AFOPA member and Ophthalmologist, Dr Francis Nathan, reports back on his recent visit to Lebanon, 26-29 March 2016.
This mission was held at the Syrian American Medical Society Medical Centre and Hospital, two separate venues, from 26-29 March 2016.
We saw 65 persons in the first two days, with 21 patients then scheduled for surgery. The patients were examined and screened for surgery at the Medical Centre and the operations were performed at the Hospital.
Eighteen cataract operations were performed in the following two days. Two planned surgeries had to be cancelled due to patient co-morbidities (uncontrolled diabetes and hypertension), with one patient deciding not to proceed with her surgery.
The Medical Centre was reasonably well equipped with most of the diagnostic equipment available for use and in working order. We did have to borrow a biometer from PRCS (Palestinian Red Crescent Society) that we had donated in 2010. It was pleasing to note that the biometer and the portable keratometer that we also donated in 2010 were available for our use and both pieces of equipment were working well. These two items are essential for cataract surgery to measure the power of the intra-ocular lens implant to be inserted in the eye at the time of surgery.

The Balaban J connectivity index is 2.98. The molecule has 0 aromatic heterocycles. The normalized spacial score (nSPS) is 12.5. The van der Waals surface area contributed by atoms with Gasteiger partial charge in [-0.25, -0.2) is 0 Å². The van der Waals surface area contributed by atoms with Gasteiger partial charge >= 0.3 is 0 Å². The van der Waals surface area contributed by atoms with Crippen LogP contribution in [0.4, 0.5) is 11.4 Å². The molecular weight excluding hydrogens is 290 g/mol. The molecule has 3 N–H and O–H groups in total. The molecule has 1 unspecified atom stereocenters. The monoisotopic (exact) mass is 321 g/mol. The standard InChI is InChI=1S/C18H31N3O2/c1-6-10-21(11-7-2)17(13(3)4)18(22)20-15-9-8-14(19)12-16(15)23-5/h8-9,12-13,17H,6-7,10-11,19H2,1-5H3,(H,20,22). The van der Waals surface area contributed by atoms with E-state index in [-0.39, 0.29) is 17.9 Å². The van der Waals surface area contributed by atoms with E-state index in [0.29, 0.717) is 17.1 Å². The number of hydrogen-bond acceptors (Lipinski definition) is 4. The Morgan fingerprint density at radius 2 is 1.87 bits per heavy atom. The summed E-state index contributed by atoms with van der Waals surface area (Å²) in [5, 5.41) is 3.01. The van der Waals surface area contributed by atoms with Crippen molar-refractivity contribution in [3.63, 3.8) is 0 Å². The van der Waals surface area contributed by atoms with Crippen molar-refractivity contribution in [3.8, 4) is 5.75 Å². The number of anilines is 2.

We were well supported by the staff in both centres and special mention must be made of the operating room staff – Eissam, Abu Khaled and Malik – who all worked a long 8 hours on both days in the operating room.
Some of the supplies were not available on the first day resulting in difficulties with the surgery but a thorough search of the store uncovered the required items and the surgery went smoothly the next day.
All the patients were reviewed the day after their surgery, except for one who was too frail to attend (being 95 years old). Arrangements have been made for a follow-up later with a local eye specialist. The designated eye specialist will see all the operated patients in 1-2 weeks’ time.
- An inventory of all available supplies to be done and the visiting surgeon be informed so all other necessary supplies can be brought in.
- A local eye specialist could help with screening patients beforehand to identify those requiring surgery. That would free-up time for the visiting surgeon to do more operations. Ideally the specialist could also attend the operating sessions and either perform or learn to perform the procedures. This would also make post-operative follow-up more meaningful for the specialist.
- A number of children require squint surgery and it would be advisable to involve a paediatric eye surgeon in future missions.
I want to thank the following:
- Merlin Nathan for her help with the pre-op screening in the first 2 days and caring for the patients in the OR on the first day of surgery.
- Mahmoud Al Hajj, the PCRF Coordinator in Lebanon, for the tireless work and the hospitality extended to us.
- Dr Tony Hooi for donating a pair of magnifying loupes for examination of patients during the screening process and post-operative follow-up.
- Morag Horton, a local pharmacist in North Adelaide, for donation of antibiotic eye drops.
- Bausch and Lomb, Alcon and Allergan for donation of essential consumables for the surgery.
- PCRF and AFOPA for their continuing support with the travel and accommodation expenses. AFOPA also donated US$500 towards essential surgical supplies used during this mission.
Dr Francis Nathan
Visiting Eye Surgeon
26-29 March 2016
> Read PCRF article on Dr Francis Nathan’s working visit to Lebanon.